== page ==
Barcelona was always going to be Red Bull territory – the fast sweeping turns with no real heavy braking points reward the cars that have high aerodynamic grip and the RB7 is in a class of its own in that respect. There is a very good reason why the Circuit de Catalunya has become the most popular test venue in Formula 1. The circuit characteristics are such that it provides an accurate assessment of the car’s performance and design aspects, both aerodynamic and mechanical. There is no place to hide on this track – if there’s weakness in your car, it will be brutally exposed. On the other hand, that does tend to make this race a procession, since the cars circulate at their optimum pace taking away the element of driver skill, and consequently racing action, from the proceedings. Fans, teams, drivers, and circuit organisers are all praying this time it will be different, thanks to the DRS, KERS and Pirelli tyres.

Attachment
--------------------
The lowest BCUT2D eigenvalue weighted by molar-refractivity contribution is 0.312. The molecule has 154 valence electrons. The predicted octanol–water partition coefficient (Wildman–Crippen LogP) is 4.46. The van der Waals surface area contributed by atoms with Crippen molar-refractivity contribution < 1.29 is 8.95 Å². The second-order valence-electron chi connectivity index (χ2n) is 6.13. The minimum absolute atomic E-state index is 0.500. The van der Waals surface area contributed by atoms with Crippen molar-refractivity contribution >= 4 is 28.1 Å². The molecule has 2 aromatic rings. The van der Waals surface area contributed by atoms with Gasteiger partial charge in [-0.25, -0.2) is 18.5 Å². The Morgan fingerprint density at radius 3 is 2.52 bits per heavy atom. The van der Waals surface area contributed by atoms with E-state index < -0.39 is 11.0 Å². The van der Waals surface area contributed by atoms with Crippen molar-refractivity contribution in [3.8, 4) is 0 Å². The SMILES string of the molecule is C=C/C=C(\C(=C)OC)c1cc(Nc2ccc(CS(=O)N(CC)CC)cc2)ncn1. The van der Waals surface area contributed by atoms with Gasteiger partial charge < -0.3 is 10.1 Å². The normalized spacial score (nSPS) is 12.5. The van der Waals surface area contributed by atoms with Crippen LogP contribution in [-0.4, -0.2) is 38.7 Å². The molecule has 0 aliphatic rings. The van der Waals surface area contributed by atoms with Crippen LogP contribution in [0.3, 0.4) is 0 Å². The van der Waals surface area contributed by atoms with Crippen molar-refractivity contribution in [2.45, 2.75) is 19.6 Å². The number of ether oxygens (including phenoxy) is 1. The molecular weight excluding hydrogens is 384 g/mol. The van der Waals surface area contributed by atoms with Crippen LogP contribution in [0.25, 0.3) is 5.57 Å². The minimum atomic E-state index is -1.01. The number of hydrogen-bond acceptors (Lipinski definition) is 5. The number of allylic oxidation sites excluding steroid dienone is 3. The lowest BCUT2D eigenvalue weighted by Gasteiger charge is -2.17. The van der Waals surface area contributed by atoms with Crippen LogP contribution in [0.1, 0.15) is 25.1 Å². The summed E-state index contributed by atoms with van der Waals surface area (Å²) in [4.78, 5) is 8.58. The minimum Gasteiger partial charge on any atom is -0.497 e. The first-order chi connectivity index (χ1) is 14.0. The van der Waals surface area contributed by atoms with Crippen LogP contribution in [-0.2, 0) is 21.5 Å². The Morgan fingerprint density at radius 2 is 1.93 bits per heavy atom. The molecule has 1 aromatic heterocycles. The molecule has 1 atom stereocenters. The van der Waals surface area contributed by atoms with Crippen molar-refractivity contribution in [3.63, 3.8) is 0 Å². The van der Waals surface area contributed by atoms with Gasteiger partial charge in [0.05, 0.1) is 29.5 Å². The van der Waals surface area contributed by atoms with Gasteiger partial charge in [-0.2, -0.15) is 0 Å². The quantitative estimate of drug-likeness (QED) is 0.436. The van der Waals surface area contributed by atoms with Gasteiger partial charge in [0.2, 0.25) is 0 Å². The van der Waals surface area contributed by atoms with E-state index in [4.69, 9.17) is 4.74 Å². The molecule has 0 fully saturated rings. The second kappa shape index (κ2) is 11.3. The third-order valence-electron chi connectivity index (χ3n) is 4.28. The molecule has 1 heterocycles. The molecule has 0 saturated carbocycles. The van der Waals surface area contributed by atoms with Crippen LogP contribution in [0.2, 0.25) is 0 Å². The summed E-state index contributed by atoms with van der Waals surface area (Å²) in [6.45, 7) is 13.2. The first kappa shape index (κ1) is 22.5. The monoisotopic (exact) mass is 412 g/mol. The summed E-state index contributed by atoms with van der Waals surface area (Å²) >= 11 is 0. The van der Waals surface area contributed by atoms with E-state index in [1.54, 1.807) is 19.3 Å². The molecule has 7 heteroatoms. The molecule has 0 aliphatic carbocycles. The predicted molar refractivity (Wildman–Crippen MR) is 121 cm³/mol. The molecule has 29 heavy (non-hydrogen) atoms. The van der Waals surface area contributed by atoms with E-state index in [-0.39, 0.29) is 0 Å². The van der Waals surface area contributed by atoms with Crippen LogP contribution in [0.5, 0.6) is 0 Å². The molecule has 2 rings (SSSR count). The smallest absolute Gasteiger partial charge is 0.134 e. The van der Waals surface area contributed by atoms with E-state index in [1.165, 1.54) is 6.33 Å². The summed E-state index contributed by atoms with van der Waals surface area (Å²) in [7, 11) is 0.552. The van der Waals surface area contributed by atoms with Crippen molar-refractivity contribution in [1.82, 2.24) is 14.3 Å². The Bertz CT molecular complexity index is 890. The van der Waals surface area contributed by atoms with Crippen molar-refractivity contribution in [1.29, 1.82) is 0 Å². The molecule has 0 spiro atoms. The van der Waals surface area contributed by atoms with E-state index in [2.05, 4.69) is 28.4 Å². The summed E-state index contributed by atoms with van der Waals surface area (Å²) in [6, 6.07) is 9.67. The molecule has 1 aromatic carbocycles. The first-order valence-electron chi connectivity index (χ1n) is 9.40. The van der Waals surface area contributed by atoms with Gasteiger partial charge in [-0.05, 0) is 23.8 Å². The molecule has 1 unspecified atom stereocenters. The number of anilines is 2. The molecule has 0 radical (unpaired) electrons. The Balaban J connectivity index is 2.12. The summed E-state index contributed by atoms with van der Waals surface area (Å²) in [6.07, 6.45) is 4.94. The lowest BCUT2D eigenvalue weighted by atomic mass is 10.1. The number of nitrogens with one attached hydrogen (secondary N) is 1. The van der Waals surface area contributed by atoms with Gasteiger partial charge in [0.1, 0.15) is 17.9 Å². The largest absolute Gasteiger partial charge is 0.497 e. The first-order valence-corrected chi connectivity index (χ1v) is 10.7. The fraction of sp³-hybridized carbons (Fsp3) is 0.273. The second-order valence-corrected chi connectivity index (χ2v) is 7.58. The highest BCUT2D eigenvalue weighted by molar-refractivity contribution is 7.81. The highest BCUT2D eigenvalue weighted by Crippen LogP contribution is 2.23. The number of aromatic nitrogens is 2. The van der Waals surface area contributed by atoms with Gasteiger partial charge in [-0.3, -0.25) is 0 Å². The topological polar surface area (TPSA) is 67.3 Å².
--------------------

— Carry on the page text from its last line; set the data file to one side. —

I have no doubt in my mind that these new additions to Formula 1 will work in Spain, and that the race will be a lot more exciting than any other Spanish GP in recent memory. But it also seems inevitable that Red Bull will walk away with a 1-2, without any competition – such is the performance advantage they have right now. And however thrilling the racing action is behind them, at the end of the day, it is the battle for the lead which gets us more excited than anything else. And in that aspect, the Spanish GP maybe just as predictable as it’s predecessors. But never say never in Formula 1 – remember the start of the Japanese GP in 1990? After what happened in Turkey last year, that is not so likely now, but you never know – it could happen, and we could then have a Spanish GP more enthralling than all the 20 previous editions put together.
This entry was posted on May 22, 2011 at 00:55 and is filed under Qualifying Analysis with tags 2011, Analysis, F1, Qualifying, Santander, Spanish GP. You can follow any responses to this entry through the RSS 2.0 feed. You can leave a response, or trackback from your own site.